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Oscars: ‘American Sniper’ Gets Extra Box-Office Ammo With Nominations

The Warner Bros. war drama and star Bradley Cooper add firepower ahead of a Friday debut that was already looking explosive

“American Sniper” got some extra box-office momentum for its nationwide debut Friday, after the Iraq War saga received eight Academy Awards nominations including Best Picture, and star Bradley Cooper was named in the Best Actor category on Thursday.

The Warner Bros. drama directed by Clint Eastwood — he didn’t make the cut — is projected to take in a stellar $50 million over the long holiday weekend ahead of Martin Luther King Day on Monday, and Thursday’s nominations could make it even more explosive.

“American Sniper” also received nominations for Sound Editing and Mixing and for Film Editing, and was honored in the Adapted Screenplay category for Jason Hall’s work bringing Richard Kyle’s gritty autobiography to the big screen. With the strong showing Thursday and a $50 million-plus haul over the weekend, “American Sniper” would be positioned to eventually top $200 million at the domestic box office.

Paramount’s civil rights film “Selma” and the Weinstein Company’s “The Imitation Game” are set up to cash in quickly, since both went nationwide in theaters just last weekend. The Best Actor nomination for Benedict Cumberbatch, who plays cryptologist Alan Turing in “The Imitation Game,” will bring an extra lift. And acting noms for leads Eddie Redmayne and Felicity Jones should boost Focus Features’ Stephen Hawking biopic “The Theory of Everything.”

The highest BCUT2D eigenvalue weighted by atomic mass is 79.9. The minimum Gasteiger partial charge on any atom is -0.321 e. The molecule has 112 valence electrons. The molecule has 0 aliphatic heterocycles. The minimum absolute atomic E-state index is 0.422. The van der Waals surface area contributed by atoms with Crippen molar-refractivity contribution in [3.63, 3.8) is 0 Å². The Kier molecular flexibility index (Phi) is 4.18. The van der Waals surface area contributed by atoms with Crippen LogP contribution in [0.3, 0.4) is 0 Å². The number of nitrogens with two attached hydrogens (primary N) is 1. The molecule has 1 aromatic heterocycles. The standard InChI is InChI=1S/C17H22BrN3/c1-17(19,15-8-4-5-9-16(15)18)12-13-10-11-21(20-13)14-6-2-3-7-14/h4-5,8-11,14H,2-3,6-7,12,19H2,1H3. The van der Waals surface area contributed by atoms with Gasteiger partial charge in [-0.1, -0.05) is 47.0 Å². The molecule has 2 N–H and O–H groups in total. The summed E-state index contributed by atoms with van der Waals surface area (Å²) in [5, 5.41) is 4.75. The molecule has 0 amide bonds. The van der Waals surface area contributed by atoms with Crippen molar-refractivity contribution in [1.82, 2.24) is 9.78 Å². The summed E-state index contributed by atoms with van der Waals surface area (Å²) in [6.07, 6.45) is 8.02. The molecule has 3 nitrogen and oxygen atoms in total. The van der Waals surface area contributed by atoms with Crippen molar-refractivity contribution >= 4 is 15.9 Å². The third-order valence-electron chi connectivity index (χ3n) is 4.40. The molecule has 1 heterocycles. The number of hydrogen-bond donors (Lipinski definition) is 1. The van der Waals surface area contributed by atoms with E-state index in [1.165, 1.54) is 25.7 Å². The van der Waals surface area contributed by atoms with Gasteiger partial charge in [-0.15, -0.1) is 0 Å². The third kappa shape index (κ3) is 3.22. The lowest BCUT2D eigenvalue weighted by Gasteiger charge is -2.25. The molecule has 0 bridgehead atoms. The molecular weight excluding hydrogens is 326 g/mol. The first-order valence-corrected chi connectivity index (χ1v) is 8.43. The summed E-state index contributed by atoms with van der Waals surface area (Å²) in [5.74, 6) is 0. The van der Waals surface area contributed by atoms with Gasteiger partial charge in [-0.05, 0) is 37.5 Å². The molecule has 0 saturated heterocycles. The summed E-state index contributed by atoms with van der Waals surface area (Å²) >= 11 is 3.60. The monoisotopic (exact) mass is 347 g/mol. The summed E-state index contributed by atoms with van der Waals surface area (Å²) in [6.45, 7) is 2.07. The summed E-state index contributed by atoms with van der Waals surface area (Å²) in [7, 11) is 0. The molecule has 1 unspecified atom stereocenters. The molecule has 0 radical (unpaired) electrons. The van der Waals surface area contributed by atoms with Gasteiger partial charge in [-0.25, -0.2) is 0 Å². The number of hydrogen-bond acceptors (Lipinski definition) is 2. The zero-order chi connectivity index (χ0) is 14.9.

“The combination of a Best Picture nomination and one in the acting categories can really make a difference,” BoxOffice.com senior analyst Phil Contrino told TheWrap Thursday. “The bump for ‘American Sniper’ should be strong,  because Bradley Cooper is going to get a lot buzz, and the same goes for ‘Imitation Game’ because of Benedict Cumberbatch.”

Box office blockbusters “Gone Girl” and Christopher Nolan‘s “Interstellar” missed out on Best Picture nominations, as did Disney’s musical “Into the Woods” and Universal’s Angelina Jolie–directed “Unbroken,” both of which are hits. Instead, smaller films including the Steve Carell–Channing Tatum murder tale “Foxcatcher,” Reese Witherspoon’s “Wild” and the music school drama “Whiplash” were named, and will have a chance to capitalize.

“Wild,” the Fox Searchlight survival saga, is the highest-grossing of the smaller Best Picture nominees with almost $31 million domestically.